The Archies head to Filmation in Everything's Archie #1.

            Nobody was more surprised by the success of The Archie Show than Filmation themselves. The series landed an impressive 47% ratings share, which is equal to modern Super Bowl ratings. The album was also performing extremely well on the sales charts. The first single had sold over 500,000 copies by the end of November, and it reached #22 on the Billboard Hot 100 Chart. Also, on November 17th The Ed Sullivan Show played “The Bubblegum” and “Bang-Shang-A-Lang” from the first episode. “Seventeen Ain’t Young” became a top 40 hit in Australia when it was covered by Frankie Howson. To capitalize on this success, Archie Comics brought The Archies back in the comics and had Mr. Lodge introduce them to Kirschner in Archie #189 (1969). They also began a new title centered on the band, Everything’s Archie (named after the theme song). The first issue even had the Archie gang visit the Filmation studios.

Jughead overdid it on the celebratory sodas.

            The Archie Show became only the first entry in a decade-long partnership between Filmation and Archie Comics. CBS wanted more Archie, and Filmation was happy to give it to them. To keep the show fresh and interesting, Filmation constantly reinvented it for each new television season instead of just keeping it going as it was; making use of the malleability of the characters to put them in as many different situations as possible. It also kicked off a musical revolution on Saturday mornings, as not only Filmation but every studio at the time would try make their own musically-centered programs to try and duplicate The Archie Show’s success.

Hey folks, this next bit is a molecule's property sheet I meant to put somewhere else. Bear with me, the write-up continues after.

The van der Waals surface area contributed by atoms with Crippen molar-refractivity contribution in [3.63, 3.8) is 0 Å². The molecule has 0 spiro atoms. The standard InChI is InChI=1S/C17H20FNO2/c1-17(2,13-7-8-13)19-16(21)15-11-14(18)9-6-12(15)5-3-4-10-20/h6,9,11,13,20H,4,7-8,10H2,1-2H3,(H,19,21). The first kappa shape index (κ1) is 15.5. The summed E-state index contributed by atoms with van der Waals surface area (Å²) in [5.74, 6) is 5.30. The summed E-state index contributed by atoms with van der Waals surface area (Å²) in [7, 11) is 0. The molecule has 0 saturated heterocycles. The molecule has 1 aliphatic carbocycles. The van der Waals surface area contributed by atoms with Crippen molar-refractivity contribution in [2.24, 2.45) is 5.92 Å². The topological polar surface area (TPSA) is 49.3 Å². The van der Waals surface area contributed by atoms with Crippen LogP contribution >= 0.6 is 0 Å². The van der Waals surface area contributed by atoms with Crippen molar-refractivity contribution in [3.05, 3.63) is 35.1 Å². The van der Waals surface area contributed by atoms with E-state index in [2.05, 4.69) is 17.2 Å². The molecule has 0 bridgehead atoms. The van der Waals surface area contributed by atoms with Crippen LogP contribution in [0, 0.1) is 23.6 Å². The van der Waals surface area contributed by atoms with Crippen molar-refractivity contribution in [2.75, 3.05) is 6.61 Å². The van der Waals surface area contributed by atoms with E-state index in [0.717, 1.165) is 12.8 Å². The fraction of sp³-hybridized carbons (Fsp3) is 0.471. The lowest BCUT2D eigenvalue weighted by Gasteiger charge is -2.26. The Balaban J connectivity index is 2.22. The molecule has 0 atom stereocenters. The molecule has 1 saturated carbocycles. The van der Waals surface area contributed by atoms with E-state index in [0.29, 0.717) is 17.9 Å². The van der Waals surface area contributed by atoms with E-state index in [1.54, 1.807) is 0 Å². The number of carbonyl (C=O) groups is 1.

Ad for the complete series DVD.

At least one VHS of The Archie Show was released by Thorn EMI Video. In 2004, Nostalgia Ventures released three episodes to VHS and DVD as part of their Archie & Friends line, with an additional episode from the later incarnation U.S. of Archie. The complete series would be released to DVD by Classic Media in 2007. The YouTube channel DreamWorks TV by Peacock Kids posted numerous clips from the show beginning in 2014.  In 2018, Universal Studios Home Entertainment released a new 10-episode compilation DVD.



EPISODE GUIDE:
“The Added Distraction / Fetch / Disappearing Act” (9/14/68) – Reggie causes trouble when the gang goes out to sea for a treasure hunt. / Jughead teaches Hot Dog how to fetch and ends up all wet. / Jughead manages to invent invisible paint and Reggie steals it to make his competition for the talent show literally vanish.
Dance: The Bubblegum

“A Hard Day’s Knight / Shadow Boxing / Beauty is Only Fur Deep” (9/21/68) – Reggie challenges Archie to a joust for the hand of Veronica. / Jughead ends up KO’d while shadow boxing. / Jughead decides to enter Hot Dog into the dog show to show up Reggie’s dog.
Dance: The Jughead

“Anchors Away / Double Duty / Jughead’s Double” (9/28/68) – Without his glasses, Mr. Weatherbee thinks Hot Dog is a commodore who missed his ship and unknowingly enlists the boys to help get him there. / Hot Dog helps Jughead water ski while he waters the yard. / Reggie unknowingly picks on a Jughead duplicate who happens to be a karate champ.
Dance: The Beanie

“The Circus / Painting / The Prize Winner” (10/5/68) – Reggie convinces the guys to join the circus. / Jughead paints Hot Dog’s portrait. / Reggie tries to get rid of Jughead by making him think he won an airplane he’ll spend all his time fixing up.
Dance: The Hamburger Hop